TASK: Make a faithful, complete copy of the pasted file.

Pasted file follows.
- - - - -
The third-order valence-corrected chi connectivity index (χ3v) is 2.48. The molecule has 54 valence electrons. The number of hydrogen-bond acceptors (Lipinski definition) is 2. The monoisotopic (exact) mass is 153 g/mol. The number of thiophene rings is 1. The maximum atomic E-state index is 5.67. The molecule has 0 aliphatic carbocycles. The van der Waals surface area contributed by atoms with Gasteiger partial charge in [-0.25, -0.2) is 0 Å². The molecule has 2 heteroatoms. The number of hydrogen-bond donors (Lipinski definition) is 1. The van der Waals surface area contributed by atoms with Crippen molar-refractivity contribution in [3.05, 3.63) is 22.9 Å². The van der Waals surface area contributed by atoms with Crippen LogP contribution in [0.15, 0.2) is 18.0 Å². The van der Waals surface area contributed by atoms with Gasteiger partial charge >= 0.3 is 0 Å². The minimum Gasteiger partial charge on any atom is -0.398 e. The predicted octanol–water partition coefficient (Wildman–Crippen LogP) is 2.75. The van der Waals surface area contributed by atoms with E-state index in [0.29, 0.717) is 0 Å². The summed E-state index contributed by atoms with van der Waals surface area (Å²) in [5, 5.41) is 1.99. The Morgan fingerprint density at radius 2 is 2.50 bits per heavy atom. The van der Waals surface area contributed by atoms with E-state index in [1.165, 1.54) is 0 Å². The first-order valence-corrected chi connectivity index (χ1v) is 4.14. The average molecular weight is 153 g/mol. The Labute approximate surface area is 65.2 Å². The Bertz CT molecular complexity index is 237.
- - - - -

The third-order valence-corrected chi connectivity index (χ3v) is 2.48. The molecule has 54 valence electrons. The number of hydrogen-bond acceptors (Lipinski definition) is 2. The monoisotopic (exact) mass is 153 g/mol. The number of thiophene rings is 1. The maximum atomic E-state index is 5.67. The molecule has 0 aliphatic carbocycles. The van der Waals surface area contributed by atoms with Gasteiger partial charge in [-0.25, -0.2) is 0 Å². The molecule has 2 heteroatoms. The number of hydrogen-bond donors (Lipinski definition) is 1. The van der Waals surface area contributed by atoms with Crippen molar-refractivity contribution in [3.05, 3.63) is 22.9 Å². The van der Waals surface area contributed by atoms with Crippen LogP contribution in [0.15, 0.2) is 18.0 Å². The van der Waals surface area contributed by atoms with Gasteiger partial charge >= 0.3 is 0 Å². The minimum Gasteiger partial charge on any atom is -0.398 e. The predicted octanol–water partition coefficient (Wildman–Crippen LogP) is 2.75. The van der Waals surface area contributed by atoms with E-state index in [0.29, 0.717) is 0 Å². The summed E-state index contributed by atoms with van der Waals surface area (Å²) in [5, 5.41) is 1.99. The Morgan fingerprint density at radius 2 is 2.50 bits per heavy atom. The van der Waals surface area contributed by atoms with E-state index in [1.165, 1.54) is 0 Å². The first-order valence-corrected chi connectivity index (χ1v) is 4.14. The average molecular weight is 153 g/mol. The Labute approximate surface area is 65.2 Å². The Bertz CT molecular complexity index is 237.